Aging Maroon Creek Bridge faces an uncertain future | AspenTimes.com

Aging Maroon Creek Bridge faces an uncertain future

Naomi Havlen
Aspen Times Staff Writer

The Maroon Creek Bridge, a 114-year-old railroad trestle that cars rumble over every day on the way in and out of Aspen, is slated to be replaced as part of the Entrance to Aspen project.

But the bridge could remain untouched until that project goes forward, minus the yearly inspections from the state. The bridged is deemed “structurally sound” but “functionally obsolete.”

“The bridge is serving a purpose it wasn’t created for, or in the case of bridges built for automobile traffic, the capacity has been exceeded,” said Brian Pettet, Pitkin County Public Works director. “The Maroon Creek Bridge is unique because it wasn’t created for automobile traffic.”

On Nov. 5, local voters will choose whether they’d prefer the current alignment of Highway 82 through the S-curves or a new route from the roundabout across the Marolt/Thomas open space connecting with Main Street. The latter is part of the Entrance to Aspen project, and, as Assistant City Manager Randy Ready notes, it is what has caused the most controversy.

As part of the entrance project, the bridge would be returned to railroad use, and would be ready should voters ever approve a rail system in the valley. The cost of returning the bridge from its current state to its historic one will cost about $1 million, Ready said.

On the railroad trestle’s northern side (looking right when driving downvalley), a new bridge over Maroon Creek would be built to accommodate vehicles, pedestrians and bicyclists. The price tag would be around $24 million.

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“If at some point Aspenites say they are happy with the existing situation and we tell [the Colorado Department of Transportation] to leave us alone, at some point we’d be taking that bridge out of service, and a new bridge would have to be constructed,” Ready said. “That’s probably 10 or 20 years away, but there’s no way of knowing.”

As it is, every year Pettet said the bridge receives a new layer of pavement, and the joints beneath the bridge are inspected to make sure connections are adequately holding the structure together. Inspections are also done for the cement footings at the base of the Maroon Creek Valley.

“Each year the bridge proves to be structurally sound. If there was any indication otherwise, we’d either fix or close the bridge,” Pettet said. “By checking it every year they can see a trend and catch things before it gets too bad.”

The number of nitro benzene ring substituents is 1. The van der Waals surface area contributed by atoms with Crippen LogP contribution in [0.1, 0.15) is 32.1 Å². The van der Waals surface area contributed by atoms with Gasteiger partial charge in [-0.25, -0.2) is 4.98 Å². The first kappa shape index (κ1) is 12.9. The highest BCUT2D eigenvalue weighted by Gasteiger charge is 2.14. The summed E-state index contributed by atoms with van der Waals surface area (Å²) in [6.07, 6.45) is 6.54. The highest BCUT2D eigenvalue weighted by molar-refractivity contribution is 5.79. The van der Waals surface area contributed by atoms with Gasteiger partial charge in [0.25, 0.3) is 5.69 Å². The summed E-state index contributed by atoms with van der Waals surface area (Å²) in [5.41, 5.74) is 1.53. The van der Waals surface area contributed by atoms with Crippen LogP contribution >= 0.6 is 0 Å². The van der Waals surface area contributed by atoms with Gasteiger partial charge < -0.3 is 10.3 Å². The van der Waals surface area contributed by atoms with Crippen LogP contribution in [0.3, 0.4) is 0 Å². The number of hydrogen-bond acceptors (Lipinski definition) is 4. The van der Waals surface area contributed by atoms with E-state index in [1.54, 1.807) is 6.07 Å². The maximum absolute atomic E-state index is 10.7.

But former CDOT engineer Ralph Trapani, who helped design the Entrance to Aspen project and was the lead state engineer in this part of the state until his retirement in May, said the bridge should have been replaced 20 years ago.

“It’s in pretty tough shape ? the real problem with the bridge is the base, the way the old piles are constructed,” he said, referring to an emergency in 1993 when one of the large cement blocks had to be replaced in a hurry. “We shouldn’t have an infrastructure like that at the entrance of a community like Aspen.”

Moreover, Trapani said if Aspen passes up its chance to approve the entrance project, replacing the bridge is highly unlikely.

“The Entrance to Aspen is a package, and I believe CDOT still perceives it as a package,” he said. “There’s a lot more at stake here than just an eighth of a mile of new transportation corridor crossing an open space.”

CDOT Engineer Joe Elsen, who is replacing Trapani temporarily in the role of lead engineer for the project, could not be reached for comment.

A model of the Entrance to Aspen project on the first floor of City Hall demonstrates the new bridge with the original tracks alongside, along with Highway 82 reconfigured to run smoothly on and off the new structure.

“The most expeditious way to replace the bridge is through the Entrance to Aspen project. We don’t want CDOT to have to reconsider the entire project,” Ready said. “We’ll have to look at different funding sources.”

Trapani said that by looking for different funding methods, the entire design process could end up being reopened, and eventually the option of a four-lane highway straight into Aspen could be offered up, an alternative that he doesn’t advocate.

Pettet said sooner or later, the Maroon Creek Bridge should be included with any plans to complete work on Highway 82.

“From an engineering perspective it doesn’t make sense to complete a multi-million dollar project and end it at the Maroon Creek Bridge,” he said.

[Naomi Havlen’s e-mail address is nhavlen@aspentimes.com]